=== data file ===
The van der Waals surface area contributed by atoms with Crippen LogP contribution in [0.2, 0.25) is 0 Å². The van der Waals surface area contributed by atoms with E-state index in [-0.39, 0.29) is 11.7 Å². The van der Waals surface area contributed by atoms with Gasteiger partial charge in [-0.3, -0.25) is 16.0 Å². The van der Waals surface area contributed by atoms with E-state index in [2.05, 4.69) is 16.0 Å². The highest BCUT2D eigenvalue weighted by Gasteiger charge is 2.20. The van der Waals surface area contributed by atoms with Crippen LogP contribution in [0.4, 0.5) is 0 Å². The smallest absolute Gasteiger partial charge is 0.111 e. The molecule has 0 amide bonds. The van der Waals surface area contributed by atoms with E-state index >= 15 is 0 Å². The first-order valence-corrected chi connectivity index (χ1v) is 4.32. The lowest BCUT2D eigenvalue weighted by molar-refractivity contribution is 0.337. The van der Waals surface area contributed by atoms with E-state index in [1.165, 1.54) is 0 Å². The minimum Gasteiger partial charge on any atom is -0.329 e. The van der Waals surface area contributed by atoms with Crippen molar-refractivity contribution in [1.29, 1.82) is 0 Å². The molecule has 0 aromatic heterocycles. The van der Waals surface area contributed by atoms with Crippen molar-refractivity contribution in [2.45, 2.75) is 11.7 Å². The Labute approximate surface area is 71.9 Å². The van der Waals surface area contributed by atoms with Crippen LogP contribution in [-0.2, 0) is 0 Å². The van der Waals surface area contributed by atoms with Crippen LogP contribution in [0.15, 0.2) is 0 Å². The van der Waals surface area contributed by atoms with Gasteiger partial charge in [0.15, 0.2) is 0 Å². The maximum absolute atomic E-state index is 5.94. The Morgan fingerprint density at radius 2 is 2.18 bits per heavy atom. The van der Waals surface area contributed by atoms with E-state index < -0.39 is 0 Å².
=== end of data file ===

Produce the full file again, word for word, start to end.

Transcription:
The van der Waals surface area contributed by atoms with Crippen LogP contribution in [0.2, 0.25) is 0 Å². The van der Waals surface area contributed by atoms with E-state index in [-0.39, 0.29) is 11.7 Å². The van der Waals surface area contributed by atoms with Gasteiger partial charge in [-0.3, -0.25) is 16.0 Å². The van der Waals surface area contributed by atoms with E-state index in [2.05, 4.69) is 16.0 Å². The highest BCUT2D eigenvalue weighted by Gasteiger charge is 2.20. The van der Waals surface area contributed by atoms with Crippen LogP contribution in [0.4, 0.5) is 0 Å². The smallest absolute Gasteiger partial charge is 0.111 e. The molecule has 0 amide bonds. The van der Waals surface area contributed by atoms with E-state index >= 15 is 0 Å². The first-order valence-corrected chi connectivity index (χ1v) is 4.32. The lowest BCUT2D eigenvalue weighted by molar-refractivity contribution is 0.337. The van der Waals surface area contributed by atoms with E-state index in [1.165, 1.54) is 0 Å². The minimum Gasteiger partial charge on any atom is -0.329 e. The van der Waals surface area contributed by atoms with Crippen molar-refractivity contribution in [1.29, 1.82) is 0 Å². The molecule has 0 aromatic heterocycles. The van der Waals surface area contributed by atoms with Crippen molar-refractivity contribution in [2.45, 2.75) is 11.7 Å². The Labute approximate surface area is 71.9 Å². The van der Waals surface area contributed by atoms with Crippen LogP contribution in [-0.2, 0) is 0 Å². The van der Waals surface area contributed by atoms with Crippen LogP contribution in [0.15, 0.2) is 0 Å². The van der Waals surface area contributed by atoms with Gasteiger partial charge in [0.15, 0.2) is 0 Å². The maximum absolute atomic E-state index is 5.94. The Morgan fingerprint density at radius 2 is 2.18 bits per heavy atom. The van der Waals surface area contributed by atoms with E-state index < -0.39 is 0 Å².